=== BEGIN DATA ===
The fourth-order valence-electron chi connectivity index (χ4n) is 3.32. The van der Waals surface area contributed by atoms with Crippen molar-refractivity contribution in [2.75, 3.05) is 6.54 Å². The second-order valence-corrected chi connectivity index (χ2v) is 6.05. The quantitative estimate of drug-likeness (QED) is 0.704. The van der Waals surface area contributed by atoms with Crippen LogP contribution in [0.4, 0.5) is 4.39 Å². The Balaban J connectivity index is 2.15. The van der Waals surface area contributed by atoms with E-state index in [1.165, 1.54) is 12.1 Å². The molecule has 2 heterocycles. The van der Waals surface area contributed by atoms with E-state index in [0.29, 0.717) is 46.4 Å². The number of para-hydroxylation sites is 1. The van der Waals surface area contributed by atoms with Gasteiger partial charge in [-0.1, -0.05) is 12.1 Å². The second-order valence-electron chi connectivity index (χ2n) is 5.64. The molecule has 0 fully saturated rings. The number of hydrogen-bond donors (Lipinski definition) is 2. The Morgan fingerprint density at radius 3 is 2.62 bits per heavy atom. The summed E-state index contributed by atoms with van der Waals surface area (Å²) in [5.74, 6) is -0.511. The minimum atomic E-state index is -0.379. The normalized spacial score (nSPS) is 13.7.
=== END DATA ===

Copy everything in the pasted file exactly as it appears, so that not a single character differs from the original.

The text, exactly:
The fourth-order valence-electron chi connectivity index (χ4n) is 3.32. The van der Waals surface area contributed by atoms with Crippen molar-refractivity contribution in [2.75, 3.05) is 6.54 Å². The second-order valence-corrected chi connectivity index (χ2v) is 6.05. The quantitative estimate of drug-likeness (QED) is 0.704. The van der Waals surface area contributed by atoms with Crippen LogP contribution in [0.4, 0.5) is 4.39 Å². The Balaban J connectivity index is 2.15. The van der Waals surface area contributed by atoms with E-state index in [1.165, 1.54) is 12.1 Å². The molecule has 2 heterocycles. The van der Waals surface area contributed by atoms with E-state index in [0.29, 0.717) is 46.4 Å². The number of para-hydroxylation sites is 1. The van der Waals surface area contributed by atoms with Gasteiger partial charge in [-0.1, -0.05) is 12.1 Å². The second-order valence-electron chi connectivity index (χ2n) is 5.64. The molecule has 0 fully saturated rings. The number of hydrogen-bond donors (Lipinski definition) is 2. The Morgan fingerprint density at radius 3 is 2.62 bits per heavy atom. The summed E-state index contributed by atoms with van der Waals surface area (Å²) in [5.74, 6) is -0.511. The minimum atomic E-state index is -0.379. The normalized spacial score (nSPS) is 13.7.